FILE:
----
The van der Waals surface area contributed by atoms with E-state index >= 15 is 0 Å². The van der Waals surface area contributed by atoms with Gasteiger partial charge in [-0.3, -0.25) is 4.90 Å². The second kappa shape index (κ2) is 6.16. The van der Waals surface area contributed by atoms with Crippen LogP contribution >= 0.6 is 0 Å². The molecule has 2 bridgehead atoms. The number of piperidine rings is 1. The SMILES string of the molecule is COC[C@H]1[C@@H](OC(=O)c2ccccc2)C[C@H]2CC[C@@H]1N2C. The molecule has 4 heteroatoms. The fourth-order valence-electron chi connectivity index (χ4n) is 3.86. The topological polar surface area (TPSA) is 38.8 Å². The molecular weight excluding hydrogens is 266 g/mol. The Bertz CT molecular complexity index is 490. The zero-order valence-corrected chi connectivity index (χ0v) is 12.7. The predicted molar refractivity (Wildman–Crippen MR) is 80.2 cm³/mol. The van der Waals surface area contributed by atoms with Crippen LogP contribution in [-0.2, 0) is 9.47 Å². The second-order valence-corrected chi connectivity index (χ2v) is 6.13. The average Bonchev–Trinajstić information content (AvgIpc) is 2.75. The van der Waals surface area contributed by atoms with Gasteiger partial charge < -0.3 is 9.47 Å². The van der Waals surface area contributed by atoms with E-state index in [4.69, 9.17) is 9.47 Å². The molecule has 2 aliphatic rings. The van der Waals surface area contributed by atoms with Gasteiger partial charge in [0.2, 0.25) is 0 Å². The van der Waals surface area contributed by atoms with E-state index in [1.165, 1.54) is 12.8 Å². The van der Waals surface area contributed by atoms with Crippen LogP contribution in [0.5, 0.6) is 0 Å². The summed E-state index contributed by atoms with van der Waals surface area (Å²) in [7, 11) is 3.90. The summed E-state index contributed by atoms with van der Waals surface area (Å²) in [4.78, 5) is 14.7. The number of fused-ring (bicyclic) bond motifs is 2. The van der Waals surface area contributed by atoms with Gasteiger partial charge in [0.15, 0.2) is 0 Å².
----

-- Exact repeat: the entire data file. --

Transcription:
The van der Waals surface area contributed by atoms with E-state index >= 15 is 0 Å². The van der Waals surface area contributed by atoms with Gasteiger partial charge in [-0.3, -0.25) is 4.90 Å². The second kappa shape index (κ2) is 6.16. The van der Waals surface area contributed by atoms with Crippen LogP contribution >= 0.6 is 0 Å². The molecule has 2 bridgehead atoms. The number of piperidine rings is 1. The SMILES string of the molecule is COC[C@H]1[C@@H](OC(=O)c2ccccc2)C[C@H]2CC[C@@H]1N2C. The molecule has 4 heteroatoms. The fourth-order valence-electron chi connectivity index (χ4n) is 3.86. The topological polar surface area (TPSA) is 38.8 Å². The molecular weight excluding hydrogens is 266 g/mol. The Bertz CT molecular complexity index is 490. The zero-order valence-corrected chi connectivity index (χ0v) is 12.7. The predicted molar refractivity (Wildman–Crippen MR) is 80.2 cm³/mol. The van der Waals surface area contributed by atoms with Crippen LogP contribution in [-0.2, 0) is 9.47 Å². The second-order valence-corrected chi connectivity index (χ2v) is 6.13. The average Bonchev–Trinajstić information content (AvgIpc) is 2.75. The van der Waals surface area contributed by atoms with Gasteiger partial charge < -0.3 is 9.47 Å². The van der Waals surface area contributed by atoms with E-state index in [4.69, 9.17) is 9.47 Å². The molecule has 2 aliphatic rings. The van der Waals surface area contributed by atoms with Gasteiger partial charge in [0.2, 0.25) is 0 Å². The van der Waals surface area contributed by atoms with E-state index in [1.165, 1.54) is 12.8 Å². The van der Waals surface area contributed by atoms with Crippen LogP contribution in [0.5, 0.6) is 0 Å². The summed E-state index contributed by atoms with van der Waals surface area (Å²) in [7, 11) is 3.90. The summed E-state index contributed by atoms with van der Waals surface area (Å²) in [4.78, 5) is 14.7. The number of fused-ring (bicyclic) bond motifs is 2. The van der Waals surface area contributed by atoms with Gasteiger partial charge in [0.15, 0.2) is 0 Å².